Most printing apps allow you to print whatever can be grabbed by the copy and paste function on the iPad. This means that you print only raw text without any formatting. Most have the ability to print pictures, so photos and screenshots can be printed. This allows some formatted documents to be printed, but only what is displayed on the screen when the home button and power buttons are pressed at the same time. These print jobs can be printed to networked or wireless printers without any desktop involved. Newer apps have features that allow desktops to be used as a print server. This inclusion of the desktop allows most documents to be printed with full document formatting as long as a program resides on the desktop that can handle the needed file type. These early apps do not offer solutions for average iPad users, but for System Administrators we typically have access and understanding necessary for these rudimental solutions to work.

Here is the truth. I have had many laptops, but I have seldom needed to print anything from one. In every environment that I live and work in have a printer in it and I a desktop computer. I have always printed from those desktops. My job laptops are configured to work on a domain or company network. When I have that laptop at home, it cannot connect to my network at home (easily), so I never even consider printing from the company's laptop while at home. If I take a laptop offsite on the road, I never print anything while at the hotel on conference center. I believe full-fledged printing will eventually come to the iPad, but it is not a deal breaking thing that should stop anyone from enjoying the freedom it allows.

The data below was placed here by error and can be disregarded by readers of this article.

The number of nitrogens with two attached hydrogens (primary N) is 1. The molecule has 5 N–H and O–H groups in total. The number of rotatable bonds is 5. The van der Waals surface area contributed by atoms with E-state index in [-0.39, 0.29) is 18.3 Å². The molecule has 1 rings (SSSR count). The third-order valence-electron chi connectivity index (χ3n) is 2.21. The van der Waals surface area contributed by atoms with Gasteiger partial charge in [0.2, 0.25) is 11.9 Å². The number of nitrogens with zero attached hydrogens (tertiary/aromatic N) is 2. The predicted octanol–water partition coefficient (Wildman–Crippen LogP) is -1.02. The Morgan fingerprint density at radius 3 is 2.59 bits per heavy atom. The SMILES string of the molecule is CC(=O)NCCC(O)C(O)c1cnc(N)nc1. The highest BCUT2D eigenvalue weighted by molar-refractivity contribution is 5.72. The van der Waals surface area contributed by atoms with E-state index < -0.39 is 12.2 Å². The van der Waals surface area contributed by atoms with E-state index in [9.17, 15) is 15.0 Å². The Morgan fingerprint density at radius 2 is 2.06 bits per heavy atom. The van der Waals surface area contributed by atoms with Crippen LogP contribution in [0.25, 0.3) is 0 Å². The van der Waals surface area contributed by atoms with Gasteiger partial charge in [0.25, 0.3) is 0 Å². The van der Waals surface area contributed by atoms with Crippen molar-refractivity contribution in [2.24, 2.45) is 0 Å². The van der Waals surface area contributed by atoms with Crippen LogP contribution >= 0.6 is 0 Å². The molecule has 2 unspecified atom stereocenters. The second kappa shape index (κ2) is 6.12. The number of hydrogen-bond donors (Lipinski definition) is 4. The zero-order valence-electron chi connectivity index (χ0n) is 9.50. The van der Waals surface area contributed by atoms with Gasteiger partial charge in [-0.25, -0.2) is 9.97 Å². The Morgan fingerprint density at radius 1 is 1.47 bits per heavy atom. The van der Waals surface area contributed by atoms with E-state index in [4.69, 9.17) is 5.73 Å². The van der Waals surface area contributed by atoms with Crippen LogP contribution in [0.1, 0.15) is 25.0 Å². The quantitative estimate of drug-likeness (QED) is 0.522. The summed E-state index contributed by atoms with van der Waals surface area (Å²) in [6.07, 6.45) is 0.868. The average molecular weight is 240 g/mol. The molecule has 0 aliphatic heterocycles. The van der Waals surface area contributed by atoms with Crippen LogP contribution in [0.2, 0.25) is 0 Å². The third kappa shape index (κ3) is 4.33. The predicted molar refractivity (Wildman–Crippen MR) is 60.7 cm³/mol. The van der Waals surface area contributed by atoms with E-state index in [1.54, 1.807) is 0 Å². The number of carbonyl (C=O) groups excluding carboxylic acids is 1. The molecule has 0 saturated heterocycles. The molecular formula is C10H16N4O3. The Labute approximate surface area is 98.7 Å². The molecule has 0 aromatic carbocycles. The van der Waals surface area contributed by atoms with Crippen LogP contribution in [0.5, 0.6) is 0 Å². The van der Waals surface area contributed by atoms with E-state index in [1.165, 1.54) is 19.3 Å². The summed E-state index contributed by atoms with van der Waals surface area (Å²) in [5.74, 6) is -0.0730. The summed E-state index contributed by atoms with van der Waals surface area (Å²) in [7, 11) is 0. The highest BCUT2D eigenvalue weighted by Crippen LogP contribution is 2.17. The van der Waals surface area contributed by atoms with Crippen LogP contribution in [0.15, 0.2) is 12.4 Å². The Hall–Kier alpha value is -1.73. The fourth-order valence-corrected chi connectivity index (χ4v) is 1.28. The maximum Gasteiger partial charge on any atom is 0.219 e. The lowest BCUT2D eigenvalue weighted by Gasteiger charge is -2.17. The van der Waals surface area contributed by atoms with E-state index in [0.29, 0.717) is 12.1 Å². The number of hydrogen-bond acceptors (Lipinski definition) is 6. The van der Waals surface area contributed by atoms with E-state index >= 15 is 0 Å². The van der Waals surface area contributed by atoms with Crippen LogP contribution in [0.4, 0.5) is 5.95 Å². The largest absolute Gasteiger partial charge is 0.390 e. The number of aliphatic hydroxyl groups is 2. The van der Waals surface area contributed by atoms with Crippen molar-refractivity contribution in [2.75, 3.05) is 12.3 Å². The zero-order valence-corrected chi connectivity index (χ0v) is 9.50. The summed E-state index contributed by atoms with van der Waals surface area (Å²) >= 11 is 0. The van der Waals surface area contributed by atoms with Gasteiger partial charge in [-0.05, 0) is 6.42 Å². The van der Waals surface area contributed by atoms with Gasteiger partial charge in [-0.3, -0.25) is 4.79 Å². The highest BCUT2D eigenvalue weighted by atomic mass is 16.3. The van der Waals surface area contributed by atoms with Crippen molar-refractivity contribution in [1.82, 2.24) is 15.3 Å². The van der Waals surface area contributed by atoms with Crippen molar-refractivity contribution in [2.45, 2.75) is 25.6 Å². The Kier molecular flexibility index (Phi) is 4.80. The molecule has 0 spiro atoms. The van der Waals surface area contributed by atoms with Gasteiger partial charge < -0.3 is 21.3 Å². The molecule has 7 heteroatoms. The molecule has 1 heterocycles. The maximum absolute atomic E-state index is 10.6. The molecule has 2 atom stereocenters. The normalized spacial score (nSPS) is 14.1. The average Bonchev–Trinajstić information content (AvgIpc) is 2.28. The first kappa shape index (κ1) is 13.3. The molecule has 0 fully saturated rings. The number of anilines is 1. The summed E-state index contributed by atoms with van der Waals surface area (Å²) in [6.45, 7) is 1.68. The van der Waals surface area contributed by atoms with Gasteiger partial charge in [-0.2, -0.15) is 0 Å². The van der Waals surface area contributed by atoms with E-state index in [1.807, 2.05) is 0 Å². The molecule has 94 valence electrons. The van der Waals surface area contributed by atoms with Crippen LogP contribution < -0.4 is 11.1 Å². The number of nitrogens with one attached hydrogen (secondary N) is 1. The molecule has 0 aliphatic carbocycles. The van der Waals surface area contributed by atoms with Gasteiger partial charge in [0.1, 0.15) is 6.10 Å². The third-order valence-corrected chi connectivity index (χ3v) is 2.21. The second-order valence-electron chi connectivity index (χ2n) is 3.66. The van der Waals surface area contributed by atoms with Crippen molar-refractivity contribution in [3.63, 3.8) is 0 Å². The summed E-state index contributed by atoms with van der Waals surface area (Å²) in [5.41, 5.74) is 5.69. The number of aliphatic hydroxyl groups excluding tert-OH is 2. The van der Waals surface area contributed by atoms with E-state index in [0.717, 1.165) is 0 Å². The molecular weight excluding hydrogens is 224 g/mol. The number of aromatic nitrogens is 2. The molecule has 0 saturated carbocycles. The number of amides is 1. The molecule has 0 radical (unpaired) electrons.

Apple has taken on this obvious feature and includes it in their iOS 4.2.x update for the iPad.


Another reality that exists for personnel within the information technology profession is that we have period of waiting. I might be installing a new hardware or software and have periods of downtime as I wait for the next step. I may be on hold with a vendor or external support representative and have to wait for even longer periods. During this downtime you will need, like the Apple TV advertising states, "an app for that". You need a good game that offer high fun level with varying amounts of time needed to complete the game. Games like Plants and Zombies or Field Runners are great games because they allow you get a quick fix or a long drawn out episode of game play. Both allow you to pause and continue at your last position after exiting game or placing the iPad in standby.